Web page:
doors, and lack of exterior ornament, was in the tradition of the main body of Beth Elohim, Charleston’s first synagogue; and this type of simple and functional, but elegant, design—with only minor modifications—continued to appeal to Jewish congregations. Temple B’er Chayim in Cumberland, Maryland (1864), the former Shaare Tefilah Synagogue in New Orleans (1867), and the former home of Adas Israel in Washington, D.C. (1876), all are in this style.

Outside the Jewish sphere, this round ample open interior, well-lit by round-arched windows, was familiar in Protestant churches of all types. Derived from London churches, the form served High Church Anglicans (Episcopalians), but also the more modest Methodist and Baptist denominations, and could be used for Quaker meeting houses as well as synagogues. For Jews, the similarity of their synagogues to Protestant churches was due to both circumstance and intention. There were no Jewish architects in North America until the arrival of Leopold Eidlitz (1823–1908) from Prague (via Vienna) in 1843. Local architects and contractors were experienced in building for Protestant patrons and probably considered synagogues to be like churches. Jews, too, may have desired their religious buildings to resemble other houses of worship.

As we have seen, by the 1820s, North American Jews were receptive to architectural tastes of the new republic of which they were a part, just as they had adopted the popular styles of the colonial era. Thus, synagogues built in the first half of the 19th century, even those that maintained the Sephardic plan and liturgy, included Federal and Greek Revival details popular for public buildings of the day.

The popular Greek Revival style attempted a correct imitation of the ancient style, the result of the publication of measured drawings of ancient Greek buildings, but significant liberties were taken, such as a low interior dome at Beth Elohim in Charleston, hardly a feature of Greek design.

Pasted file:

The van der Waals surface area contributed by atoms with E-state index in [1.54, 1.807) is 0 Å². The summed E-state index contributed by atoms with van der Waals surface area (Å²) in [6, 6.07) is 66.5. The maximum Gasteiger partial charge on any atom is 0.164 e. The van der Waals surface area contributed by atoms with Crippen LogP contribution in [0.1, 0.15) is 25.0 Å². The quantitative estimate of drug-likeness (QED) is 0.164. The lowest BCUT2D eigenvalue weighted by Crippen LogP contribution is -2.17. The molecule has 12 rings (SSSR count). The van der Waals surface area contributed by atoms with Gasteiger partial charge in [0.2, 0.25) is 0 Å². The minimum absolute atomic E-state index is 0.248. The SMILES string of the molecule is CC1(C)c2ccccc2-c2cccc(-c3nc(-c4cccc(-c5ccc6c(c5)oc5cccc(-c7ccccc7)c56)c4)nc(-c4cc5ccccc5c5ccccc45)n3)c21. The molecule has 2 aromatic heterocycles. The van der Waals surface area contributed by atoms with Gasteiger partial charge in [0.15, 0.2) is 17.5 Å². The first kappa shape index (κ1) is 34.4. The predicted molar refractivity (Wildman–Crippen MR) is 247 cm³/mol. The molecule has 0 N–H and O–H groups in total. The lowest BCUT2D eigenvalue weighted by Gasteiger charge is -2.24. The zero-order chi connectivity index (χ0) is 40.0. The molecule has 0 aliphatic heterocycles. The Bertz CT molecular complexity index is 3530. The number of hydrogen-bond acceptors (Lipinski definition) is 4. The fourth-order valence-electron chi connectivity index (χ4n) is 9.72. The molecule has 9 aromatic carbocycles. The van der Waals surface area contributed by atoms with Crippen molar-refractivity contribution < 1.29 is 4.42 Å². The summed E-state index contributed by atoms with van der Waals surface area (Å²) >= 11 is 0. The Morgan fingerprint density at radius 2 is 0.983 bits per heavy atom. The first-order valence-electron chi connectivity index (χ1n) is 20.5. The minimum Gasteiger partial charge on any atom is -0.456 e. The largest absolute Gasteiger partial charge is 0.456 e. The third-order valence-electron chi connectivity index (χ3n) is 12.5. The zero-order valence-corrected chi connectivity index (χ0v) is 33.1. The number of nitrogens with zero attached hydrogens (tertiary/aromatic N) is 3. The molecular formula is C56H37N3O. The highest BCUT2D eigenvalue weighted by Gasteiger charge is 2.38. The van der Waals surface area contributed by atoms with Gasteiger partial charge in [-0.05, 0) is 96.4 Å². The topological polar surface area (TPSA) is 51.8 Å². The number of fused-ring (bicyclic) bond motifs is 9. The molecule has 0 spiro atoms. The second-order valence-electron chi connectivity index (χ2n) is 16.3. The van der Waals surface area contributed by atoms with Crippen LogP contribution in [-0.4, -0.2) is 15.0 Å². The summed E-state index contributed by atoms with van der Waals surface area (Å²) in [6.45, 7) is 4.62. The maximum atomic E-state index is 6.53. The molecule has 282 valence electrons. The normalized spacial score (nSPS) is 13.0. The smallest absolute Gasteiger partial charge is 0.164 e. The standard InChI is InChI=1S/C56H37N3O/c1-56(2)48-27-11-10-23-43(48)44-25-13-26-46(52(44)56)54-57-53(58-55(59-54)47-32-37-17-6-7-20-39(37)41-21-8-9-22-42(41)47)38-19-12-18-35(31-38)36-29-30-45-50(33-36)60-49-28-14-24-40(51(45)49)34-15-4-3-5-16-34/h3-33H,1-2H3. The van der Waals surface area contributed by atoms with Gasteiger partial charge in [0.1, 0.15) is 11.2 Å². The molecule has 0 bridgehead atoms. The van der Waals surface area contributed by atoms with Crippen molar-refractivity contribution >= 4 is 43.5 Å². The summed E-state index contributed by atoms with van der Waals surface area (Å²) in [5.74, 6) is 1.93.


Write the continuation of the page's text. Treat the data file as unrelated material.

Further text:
This new Greek style was used in many types of civic and religious structures in the second quarter of the 19th century. It was first used for an American synagogue in New York City, where Congregation Shearith Israel erected a new sanctuary (now demolished) on Crosby Street in 1834, and then again in the Bene Israel synagogue in Cincinnati in 1836. The Greek Revival found its most refined expression in Charleston, where KKBE built a new synagogue that resembled a Doric Greek Temple, albeit in the final design only one side of the building had exterior columns. Besides Beth Elohim, several contemporary churches also resemble Greek temples.

In Baltimore, Maryland, Congregation Nidche Yisroel, founded in 1830, held services for 15 years above a grocery until 1845,5 when the congregation, renamed Baltimore Hebrew, inaugurated its impressive new synagogue on Lloyd Street. Built in the Greek Revival style, it imitated Charleston’s second Beth Elohim, as well as other religious buildings erected in both cities in the late 1830s and early 1840s. The form and decoration of these Greek Revival synagogues recall ancient pagan temples more than the Jewish Temple of Jerusalem, and though both Charleston and Baltimore use Greek forms, they employ columns only on their facades, in a fashion closer to ancient Roman temple design than to Greek. More to the point, their synagogues signified their allegiance to the new civic architecture and identity of the United States.

Just as these Greek-style synagogues were being built, architects of religious buildings began to incorporate a multitude of historical fashions in their designs. Developments in Europe encouraged a revival of medieval architectural forms, especially the Romanesque and Gothic styles for church building. These were soon adopted for synagogues in Europe and America, too.

1 Saul Jacob Rubin, Third to None: The Saga of Savannah Jewry (Savannah, 1983), 43–44.

2 Solomon Nunes Carvalho (1815–1894), who had grown up in KKBE, offered the painting to the congregation “for what they thought it was worth.” The trustees bought it for $50, and it is now on view in the temple’s small museum. Carvalho and John Rubens Smith (1775–1849) both depicted the exterior, and their sketches show that a surrounding plank fence was replaced by a wrought iron one, an improvement noted in a congregational cash book in 1819. Dale Rosengarten, “Portrait of Two Painters: The Work of Theodore Sidney Moïse and Solomon Nunes Carvalho,” in By Dawn’s Early Light: Jewish Contributions to American Culture from the Nation’s Founding to the Civil War, ed. Adam Mendelsohn (Princeton: Princeton University Library, 2016), 139, n. 2.

3 Daniel K. Ackerman, “The 1794 Synagogue of Kahal Kadosh Beth Elohim of Charleston: Reconstructed and Reconsidered,” American Jewish History 93, no. 2 (June 2007), 169–171.

4 See Edward N. Calisch, The Light Burns On: Centennial Anniversary, Congregation Beth Ahabah (Richmond, Va.: Beth Ahabah, 1941).

5 Cyrus Adler and Henrietta Szold, “Baltimore,” in (the unedited full text of the 1906 Jewish Encylcopedia),